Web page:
Everything is closed. The lucky ones, the ones, who are furloughed are earning some money. Many did not have a full-time or part-time contract. Many do not have a job. Restaurants, pubs, bars, cafes, hotels, etc. The list is long and painful. For many places it’s the end.
A place nearby was using local produce. They made nice, healthy breakfast food, hot drinks. One of those places that use avocado. It was owned by a couple. It was renown in the area; it had a steady flow of customers. It was a little place, a few tables, a lot of plants. It was a place run with heart and goodwill. A few weeks back, at the hint of a new lockdown, it shut down. Replacing the menu was an angry and sad letter from someone whose heart had been broken. This is just an example for many.
For many such cafes were community in solitude. I myself would go to one, order a coffee or a cheeky cake, sit at a table and read. I didn’t really talk to anyone, except exchanging a few words with the bartender or some other customers chasing kids. I was on my own, but I was surrounded by people. I live on my own. This was my alone time away from home; it was my alone time surrounded by people. I would raise my eyes, look around me at humanity and sometimes smile. And other people would smile, working on their laptops, reading books, conversing with friends. Being human.
In the last year or so, either tables were distanced or some tables were not to be used. The queue at the bar was regularised. There was a sanitiser by the entrance. There was a code by the entrance to register on the NHS Covid-19 app. It was a track and trace. The Health System would know where I was and when. I felt safe talking to the bartender smiling behind the mask. I’d take my drink, sit at a table, and smile at the diminished humanity.
Now, everything is closed. The service to the community is gone. I am alone. I cannot work; I cannot be surrounded by the community at the cafe. The café was one of the safest places to be. It was regulated. The Law could regularly check what was going on.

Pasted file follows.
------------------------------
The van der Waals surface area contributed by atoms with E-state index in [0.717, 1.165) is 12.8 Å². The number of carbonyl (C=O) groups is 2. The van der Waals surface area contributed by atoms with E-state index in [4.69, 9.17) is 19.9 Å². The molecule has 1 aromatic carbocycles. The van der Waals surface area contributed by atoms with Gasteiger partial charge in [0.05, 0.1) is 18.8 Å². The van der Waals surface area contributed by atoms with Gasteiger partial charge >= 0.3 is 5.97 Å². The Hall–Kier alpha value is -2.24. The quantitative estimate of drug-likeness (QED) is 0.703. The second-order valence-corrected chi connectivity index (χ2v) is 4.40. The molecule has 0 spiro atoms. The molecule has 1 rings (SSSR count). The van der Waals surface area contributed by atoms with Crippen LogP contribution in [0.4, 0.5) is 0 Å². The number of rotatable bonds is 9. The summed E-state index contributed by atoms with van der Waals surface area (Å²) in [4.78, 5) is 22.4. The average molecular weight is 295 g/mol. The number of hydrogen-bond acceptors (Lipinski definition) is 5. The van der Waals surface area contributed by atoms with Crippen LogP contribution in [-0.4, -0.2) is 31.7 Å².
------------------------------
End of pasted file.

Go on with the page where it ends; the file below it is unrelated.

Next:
A friend has invited me over for dinner the other night. We sat at the table, an illegal number of people. No mask. No distance. It was a good night. I did not feel safe. The Law cannot enter here, after all. It is fair. But it cannot be regulated.
I have served many lonely souls. They are in the hotel for work, most of the time, sitting there with their drinks or ordering food. They want to relax, they want to talk. They are not there by choice (their companies have sent them to town), but sometimes they do choose our hotel because they have enjoyed our company in the past. They are there to talked and be talked to. They are humans. Sometimes we are busy and we cannot talk for too long and we feel sorry I have to interrupt because the chef is having a heart attack because hot food has been sat for more than 30 seconds ready to be served to another table. Other times, the guests really talk too much. But they are lonely, and are offering something they have not paid for. They have paid for a bedroom; they are going to pay for some drinks and food. What the waiter is giving them is free.
We are giving them a piece of our humanity and we are forming a community, even for a brief moment. For that more or less brief moment we are part of something good, something that is going to make both of us feel good.
Where are all the lonely souls going now?